It is almost the end of the first school semester and the beginning of winter break. By this time, you should have a good idea wherher your child is making educational progress on his or her IEP goals and objectives. It is time to review your child’s IEP and ask these questions: (1) Have I received my child’s report cards every nine weeks during the first semester, and if so does the report card inform me as to his or her educational progress on the IEP goals and objectives; and (2) if your child is not making adequate educationmal progress (meaning not more than trivial progress), then you might want to convene an IEP meeting to amend, revise, or change IEP goals and objectives and determine why your child is not achieving progress. Of course there may be a myriad of reasons why your child is not making educational progress on IEP goals and objectives that have little or nothing to do with the quality of educational instruction and services. For example, if your child has missed many days of school because of an illness or accident, then you should have made arrangements with the school for home bound instruction. It is important to note that many school systems will only provide three hours of home bound instruction a week regardless of your child’s educational needs or ability to learn. You should consult with your child’s physician, psychologist or other medical professional to determine how many hours a week your child can receive instruction from a home bound teacher or related service personnel. If your child can receive 10 or 15 hours of week of homebound instruction, for instance, then you should request this number of hours of instruction and not just three hours. Where does the three hours of instruction come from? There is a State Department of Education regulation that states that a child can be placed on home bound instruction and must receive at least three hours of instruction of week. Well, school systems interpret this regulation as a maximum number of hours instead of a minimum number of hours of instruction. But if the school arbitrarily only gives your child three hours of instruction a week, then you probably have a good case for a State complaint, OCR complaint, or due process.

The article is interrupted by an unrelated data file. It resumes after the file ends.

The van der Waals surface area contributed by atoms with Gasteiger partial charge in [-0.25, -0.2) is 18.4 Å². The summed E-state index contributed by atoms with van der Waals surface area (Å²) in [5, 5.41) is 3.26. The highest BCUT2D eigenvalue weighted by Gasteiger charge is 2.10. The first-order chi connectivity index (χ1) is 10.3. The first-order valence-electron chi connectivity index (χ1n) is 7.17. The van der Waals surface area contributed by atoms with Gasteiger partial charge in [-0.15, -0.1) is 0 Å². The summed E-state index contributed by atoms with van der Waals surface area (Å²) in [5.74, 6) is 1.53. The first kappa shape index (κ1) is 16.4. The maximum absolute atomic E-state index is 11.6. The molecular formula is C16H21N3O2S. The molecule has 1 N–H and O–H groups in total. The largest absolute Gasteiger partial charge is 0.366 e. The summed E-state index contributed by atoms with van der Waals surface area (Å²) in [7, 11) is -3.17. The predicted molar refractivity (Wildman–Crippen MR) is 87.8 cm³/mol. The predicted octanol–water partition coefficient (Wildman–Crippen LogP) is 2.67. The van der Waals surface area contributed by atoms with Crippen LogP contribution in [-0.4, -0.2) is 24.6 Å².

You should keep in mind that you can request an IEP meeting more than once a school year. You can request an IEP meeting every month if you want. It may not be advisable or necessary for you to request an IEP meeting every month, or every three or six months. It really depends upon the nature and severity of your child’s disability, the lack of your child’s educational progress, changes in the location or educational placement of your child’s school, the receipt of new evaluations and information about your child, and a host of other factors. I would recommend that you bring an advocate or special education attorney to the IEP meeting. I cannot tell you how many times a parent has told me that it really makes a huge difference when a special education attorney shows up with a parent for an IEP meeting. The parent is treated more respectfully, the IEP meeting lasts hours instead of 30 minutes or so, and there is much more input and discussion that benefits the child’s special educational programming.
Hope to hear from some of you soon.